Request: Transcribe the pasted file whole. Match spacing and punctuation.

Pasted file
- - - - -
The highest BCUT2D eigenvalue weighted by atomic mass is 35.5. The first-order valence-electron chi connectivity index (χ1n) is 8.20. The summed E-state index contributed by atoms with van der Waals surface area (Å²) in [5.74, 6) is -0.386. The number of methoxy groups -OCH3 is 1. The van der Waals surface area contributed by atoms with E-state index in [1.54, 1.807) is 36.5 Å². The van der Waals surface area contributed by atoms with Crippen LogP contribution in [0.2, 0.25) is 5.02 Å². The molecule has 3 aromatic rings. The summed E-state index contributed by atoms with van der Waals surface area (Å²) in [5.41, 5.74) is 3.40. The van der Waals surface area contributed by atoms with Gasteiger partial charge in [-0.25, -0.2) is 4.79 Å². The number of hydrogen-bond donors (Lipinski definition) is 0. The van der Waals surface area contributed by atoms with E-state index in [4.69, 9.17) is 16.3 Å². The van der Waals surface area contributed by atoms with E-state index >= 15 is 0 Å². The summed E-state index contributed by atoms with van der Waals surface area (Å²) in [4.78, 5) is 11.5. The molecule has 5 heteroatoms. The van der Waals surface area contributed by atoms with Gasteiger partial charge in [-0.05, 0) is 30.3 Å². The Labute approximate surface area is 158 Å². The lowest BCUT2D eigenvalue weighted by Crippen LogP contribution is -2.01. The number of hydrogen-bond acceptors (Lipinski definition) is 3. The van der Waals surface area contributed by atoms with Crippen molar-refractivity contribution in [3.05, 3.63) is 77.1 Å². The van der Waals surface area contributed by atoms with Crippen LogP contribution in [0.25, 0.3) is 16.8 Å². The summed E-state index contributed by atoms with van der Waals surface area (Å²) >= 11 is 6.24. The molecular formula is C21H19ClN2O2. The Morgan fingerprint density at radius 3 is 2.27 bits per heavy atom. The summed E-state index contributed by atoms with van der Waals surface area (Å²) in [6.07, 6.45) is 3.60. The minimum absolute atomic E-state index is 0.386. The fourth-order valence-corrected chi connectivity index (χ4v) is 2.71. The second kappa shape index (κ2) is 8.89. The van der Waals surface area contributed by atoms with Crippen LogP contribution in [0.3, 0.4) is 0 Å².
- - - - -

The highest BCUT2D eigenvalue weighted by atomic mass is 35.5. The first-order valence-electron chi connectivity index (χ1n) is 8.20. The summed E-state index contributed by atoms with van der Waals surface area (Å²) in [5.74, 6) is -0.386. The number of methoxy groups -OCH3 is 1. The van der Waals surface area contributed by atoms with E-state index in [1.54, 1.807) is 36.5 Å². The van der Waals surface area contributed by atoms with Crippen LogP contribution in [0.2, 0.25) is 5.02 Å². The molecule has 3 aromatic rings. The summed E-state index contributed by atoms with van der Waals surface area (Å²) in [5.41, 5.74) is 3.40. The van der Waals surface area contributed by atoms with Gasteiger partial charge in [-0.25, -0.2) is 4.79 Å². The number of hydrogen-bond donors (Lipinski definition) is 0. The van der Waals surface area contributed by atoms with E-state index in [4.69, 9.17) is 16.3 Å². The van der Waals surface area contributed by atoms with E-state index >= 15 is 0 Å². The summed E-state index contributed by atoms with van der Waals surface area (Å²) in [4.78, 5) is 11.5. The molecule has 5 heteroatoms. The van der Waals surface area contributed by atoms with Gasteiger partial charge in [-0.05, 0) is 30.3 Å². The Labute approximate surface area is 158 Å². The lowest BCUT2D eigenvalue weighted by Crippen LogP contribution is -2.01. The number of hydrogen-bond acceptors (Lipinski definition) is 3. The van der Waals surface area contributed by atoms with Crippen molar-refractivity contribution in [3.05, 3.63) is 77.1 Å². The van der Waals surface area contributed by atoms with Crippen LogP contribution in [0.25, 0.3) is 16.8 Å². The summed E-state index contributed by atoms with van der Waals surface area (Å²) >= 11 is 6.24. The molecular formula is C21H19ClN2O2. The Morgan fingerprint density at radius 3 is 2.27 bits per heavy atom. The summed E-state index contributed by atoms with van der Waals surface area (Å²) in [6.07, 6.45) is 3.60. The minimum absolute atomic E-state index is 0.386. The fourth-order valence-corrected chi connectivity index (χ4v) is 2.71. The second kappa shape index (κ2) is 8.89. The van der Waals surface area contributed by atoms with Crippen LogP contribution in [0.3, 0.4) is 0 Å².